The Lowly Remains: Waste in Twentieth-Century American Fiction

Ebrahimzadeh, Navid. The Lowly Remains: Waste in Twentieth-Century American Fiction. 2020. University of Washington, PhD dissertation.

At what point does a thing become waste, and why? What happens to waste when it is discarded? How can an aesthetics of waste retrieve its modes of production and circulation, revealing submerged histories of the commodities, bodies, and spaces of a nation? These research questions unify my line of inquiry, which enables “The Lowly Remains” to scrutinize literary representations of waste in postwar America, a period paradoxically known both for its unprecedented mass production and streamlined technological concealment of garbage. Examining four distinct yet interrelated categories of waste—corporate, bodily, spatial, and social—this dissertation elucidates the material, economic and psychological systems of waste-aversion which assign and rescind the value of the waste object, emphasizing literary excavation as an effective means of accessing a fuller range of the material world and uncovering historiographical elisions in master narratives of the development of the United States over the last century.

The dissertation examines the symbolic substitutions, cross-pollinations, and ideological relays between different categories of waste—how one economy of value will utilize the rhetoric and associations from another to form a multi-discursive culture of waste aversion. Through this dissertation, I aim to contribute to a growing body of interdisciplinary work on waste in recent years, the broadest goal of which is to grant serious academic attention and value to valuelessness.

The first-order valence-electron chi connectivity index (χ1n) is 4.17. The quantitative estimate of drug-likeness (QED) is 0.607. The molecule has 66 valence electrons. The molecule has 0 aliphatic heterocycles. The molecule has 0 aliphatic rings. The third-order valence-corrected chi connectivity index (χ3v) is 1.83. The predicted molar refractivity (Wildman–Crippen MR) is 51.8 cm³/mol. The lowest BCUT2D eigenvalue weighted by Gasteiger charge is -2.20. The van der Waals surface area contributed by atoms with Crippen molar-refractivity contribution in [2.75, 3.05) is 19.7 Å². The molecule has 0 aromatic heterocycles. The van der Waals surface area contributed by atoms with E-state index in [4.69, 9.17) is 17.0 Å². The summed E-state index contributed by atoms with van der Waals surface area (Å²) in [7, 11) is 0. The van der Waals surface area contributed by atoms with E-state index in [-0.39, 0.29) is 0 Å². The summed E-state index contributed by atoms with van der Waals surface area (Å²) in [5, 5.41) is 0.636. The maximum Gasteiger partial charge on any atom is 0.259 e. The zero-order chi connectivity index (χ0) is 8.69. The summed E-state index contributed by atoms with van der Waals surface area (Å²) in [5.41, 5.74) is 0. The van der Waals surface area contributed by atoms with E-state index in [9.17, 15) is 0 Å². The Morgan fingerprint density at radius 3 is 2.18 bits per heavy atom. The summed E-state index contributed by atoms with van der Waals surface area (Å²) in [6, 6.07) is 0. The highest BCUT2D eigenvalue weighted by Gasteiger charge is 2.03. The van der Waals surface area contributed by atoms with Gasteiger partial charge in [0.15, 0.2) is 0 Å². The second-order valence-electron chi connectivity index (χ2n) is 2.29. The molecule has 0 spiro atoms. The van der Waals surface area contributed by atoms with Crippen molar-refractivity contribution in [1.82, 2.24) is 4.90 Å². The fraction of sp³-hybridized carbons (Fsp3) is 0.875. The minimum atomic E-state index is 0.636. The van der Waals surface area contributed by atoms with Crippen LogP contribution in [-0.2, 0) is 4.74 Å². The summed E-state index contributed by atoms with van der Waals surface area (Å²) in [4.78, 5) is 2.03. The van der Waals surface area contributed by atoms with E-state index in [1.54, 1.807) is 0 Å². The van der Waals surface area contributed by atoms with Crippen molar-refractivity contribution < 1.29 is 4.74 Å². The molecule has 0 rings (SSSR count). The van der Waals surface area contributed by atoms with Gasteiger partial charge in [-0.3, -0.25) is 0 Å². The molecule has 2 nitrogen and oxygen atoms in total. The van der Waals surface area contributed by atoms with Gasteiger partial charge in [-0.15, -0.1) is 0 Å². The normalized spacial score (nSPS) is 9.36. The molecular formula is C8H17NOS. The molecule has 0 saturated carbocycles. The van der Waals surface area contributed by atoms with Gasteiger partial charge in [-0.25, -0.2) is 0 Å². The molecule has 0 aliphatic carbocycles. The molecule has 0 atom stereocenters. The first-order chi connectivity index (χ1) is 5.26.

Most contemporary studies of literary waste speak of trash as ahistorical abstract category and do not detail the development of various disposable and synthetic materials responsible for its current volumes. To avoid this pitfall, I employ a diverse array of theoretical positions integrated with historical precision and attention to specific materials—each chapter scrutinizes a specific moment in twentieth-century American history, the role of waste in that moment, the formal techniques through which it is aestheticized, and what it discloses about shifting values in the cultural imaginary.

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